Whether you can keep your tax refund in Chapter 13 bankruptcy will depend on your plan and the amount you're paying your creditors. However, if you're facing an unexpected hardship, you can ask the bankruptcy court to modify your Chapter 13 plan and excuse the tax refund payment.
Find out whether you can keep your tax refund after filing Chapter 13, if you're eligible for Chapter 13, and what to expect in a Chapter 13 bankruptcy case.
Whether you must turn over your tax refund will depend on your particular case. In Chapter 13, creditors are entitled to receive all extra or "disposable income," so you should plan to give your tax return to the court-appointed Chapter 13 trustee each year to pay creditors.
However, depending on your repayment plan provisions, your trustee, and how much debt you're paying, you might be able to keep your income tax refund if:
If you don't know what your plan requires, your best bet is to start by talking with your Chapter 13 bankruptcy attorney.
You can ask the bankruptcy court to excuse your responsibility by filing a Chapter 13 plan modification if you're required to pay your tax return. You must file a separate plan modification yearly that includes:
Bankruptcy courts tend to excuse a tax refund turnover if you need it for something necessary and unexpected. Buying food, making your car payment, or paying anything else included in your original Schedule J: Your Expenses budget likely won't be approved without some other hardship factor.
Example. Ashley pays $1,000 per month to the trustee. Her income from work barely covers her expenses and plan payments, and she falls behind a bit each month. She needs her tax refund to catch up on her electrical bill.
The court might excuse Ashley's tax bill if she shows her expenses increased due to inflation or another event beyond her control, but not because of a lack of planning. The court might also agree to excuse a tax refund if she needs to pay for any of the following:
Document expenditures by retaining receipts if you receive court permission to keep the refund. Learn about options if you can't make your Chapter 13 plan payments.
If your plan doesn't state whether you must turn over your tax refund, check how much your plan pays creditors. You might not have to hand over your refund if you're already paying everything you owe or close to it.
For instance, you probably won't have to relinquish your return if you're paying 70% or more of your "unsecured debt" and shouldn't need to if you're paying 100% of your unsecured debt in a "100% plan" (as compared to paying 0% in a "zero percent plan").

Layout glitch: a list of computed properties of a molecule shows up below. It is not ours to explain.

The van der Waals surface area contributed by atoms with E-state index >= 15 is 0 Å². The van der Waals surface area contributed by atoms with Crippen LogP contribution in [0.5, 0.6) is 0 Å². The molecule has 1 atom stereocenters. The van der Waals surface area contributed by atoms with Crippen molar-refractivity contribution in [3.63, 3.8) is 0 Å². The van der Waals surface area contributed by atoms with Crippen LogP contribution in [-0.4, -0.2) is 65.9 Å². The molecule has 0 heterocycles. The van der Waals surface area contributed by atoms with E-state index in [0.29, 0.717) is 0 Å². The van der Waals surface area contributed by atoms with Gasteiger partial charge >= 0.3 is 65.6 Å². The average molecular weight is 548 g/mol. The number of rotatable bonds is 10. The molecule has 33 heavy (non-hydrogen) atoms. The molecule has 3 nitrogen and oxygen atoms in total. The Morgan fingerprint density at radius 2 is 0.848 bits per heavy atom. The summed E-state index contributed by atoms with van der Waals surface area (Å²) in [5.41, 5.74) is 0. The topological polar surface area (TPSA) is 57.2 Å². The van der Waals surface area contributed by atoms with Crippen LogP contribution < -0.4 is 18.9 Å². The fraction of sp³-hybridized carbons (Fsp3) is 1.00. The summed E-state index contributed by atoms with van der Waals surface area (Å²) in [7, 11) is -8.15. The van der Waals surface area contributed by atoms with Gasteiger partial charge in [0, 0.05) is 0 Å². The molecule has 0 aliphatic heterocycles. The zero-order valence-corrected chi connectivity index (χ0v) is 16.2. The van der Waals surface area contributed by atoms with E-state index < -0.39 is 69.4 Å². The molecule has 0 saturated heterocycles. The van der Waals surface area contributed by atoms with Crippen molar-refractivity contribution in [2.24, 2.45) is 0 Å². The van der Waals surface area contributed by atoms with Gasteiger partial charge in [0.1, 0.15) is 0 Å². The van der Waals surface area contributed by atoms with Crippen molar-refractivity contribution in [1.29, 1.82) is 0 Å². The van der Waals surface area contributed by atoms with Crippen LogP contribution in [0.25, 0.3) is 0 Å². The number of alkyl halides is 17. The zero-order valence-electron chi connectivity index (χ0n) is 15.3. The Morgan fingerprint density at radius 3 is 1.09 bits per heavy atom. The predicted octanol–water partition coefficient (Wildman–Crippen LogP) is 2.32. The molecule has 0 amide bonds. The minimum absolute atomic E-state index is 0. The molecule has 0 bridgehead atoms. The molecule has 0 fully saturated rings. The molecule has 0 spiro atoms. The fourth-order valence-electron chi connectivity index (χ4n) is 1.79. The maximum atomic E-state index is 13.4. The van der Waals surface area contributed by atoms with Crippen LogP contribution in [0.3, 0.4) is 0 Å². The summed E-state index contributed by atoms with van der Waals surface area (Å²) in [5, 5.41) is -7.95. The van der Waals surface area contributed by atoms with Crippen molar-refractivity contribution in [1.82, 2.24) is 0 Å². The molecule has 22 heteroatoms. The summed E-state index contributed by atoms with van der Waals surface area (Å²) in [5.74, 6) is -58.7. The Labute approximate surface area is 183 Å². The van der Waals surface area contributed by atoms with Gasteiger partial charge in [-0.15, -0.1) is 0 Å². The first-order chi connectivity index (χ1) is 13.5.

Most plans pay a small percentage toward unsecured debt—it's one of the benefits of Chapter 13. However, if you're in one of these two groups, you likely pay a much higher percentage:
You earn a lot and have relatively low debt. Suppose two filers owe $100,000 and can claim the same monthly expenses. But, after expenses, filer A has $75,000 of disposable income to pay toward unsecured debt, and filer B has $7,000. Filer A will pay into a 75% plan, and filer B will pay into a 7% plan.
You own valuable property bankruptcy exemptions don't protect. Assume your credit card company has a $45,000 money judgment against you and plans to seize the $450,000 vacation condo you own outright. You file for Chapter 13 to stop the seizure, but because you can't protect the apartment with a bankruptcy exemption, you must pay $450,000 to unsecured creditors or the $45,000 you owe, whichever is less. You pay $45,000 over five years in a 100% plan and keep the condo.
You'll know because you and your bankruptcy lawyer would have discussed it at length, and the conversation would have made a "big" impression on you, at least financially. It would have gone something like this:
Client: I need to file for bankruptcy because I can't make my monthly payments. I owe about $60,000 altogether, and I have $250,000 in equity in my house. What are my options?
Attorney: Because our state's homestead exemption is $50,000, you have $200,000 of unprotected equity in your home, which puts it at risk. Unprotected property translates into money your creditors are entitled to receive, no matter which bankruptcy chapter you file.
If you file for Chapter 7, the trustee would sell your house and use the proceeds to pay your creditors. You want to keep your house, so that isn't an option.
You'd be better off filing for Chapter 13 because you can keep the house. But it will be expensive. Because you have more unprotected equity than unsecured debt, you must pay every penny of unsecured debt you owe in a "100% plan" or $1,000 per month for 60 months.
Client: When you say I must pay everything I owe through the plan, does that include my mortgage? That would be too much!
Attorney: That's the good news. No, you don't have to pay off your mortgage because it's a "secured debt." You only pay unsecured debts in full. You'll continue paying your monthly mortgage payment as you typically do. Nothing more.
Learn more about calculating Chapter 13 repayment plans.
Chapter 13 debtors are responsible for providing tax filings for the four years before the bankruptcy and filing each year during the plan. The court-appointed Chapter 13 trustee will verify your tax filing status at the beginning of the case, so be prepared to give the trustee copies of returns or tax transcripts.
Your bankruptcy attorney will explain whether your trustee will request copies of tax returns during the plan period because trustee requirements vary.
Did you know Nolo has been making the law easy for over fifty years? It's true—and we want to make sure you find what you need. Below you'll find more articles explaining how bankruptcy works. And don't forget that our bankruptcy homepage is the best place to start if you have other questions!
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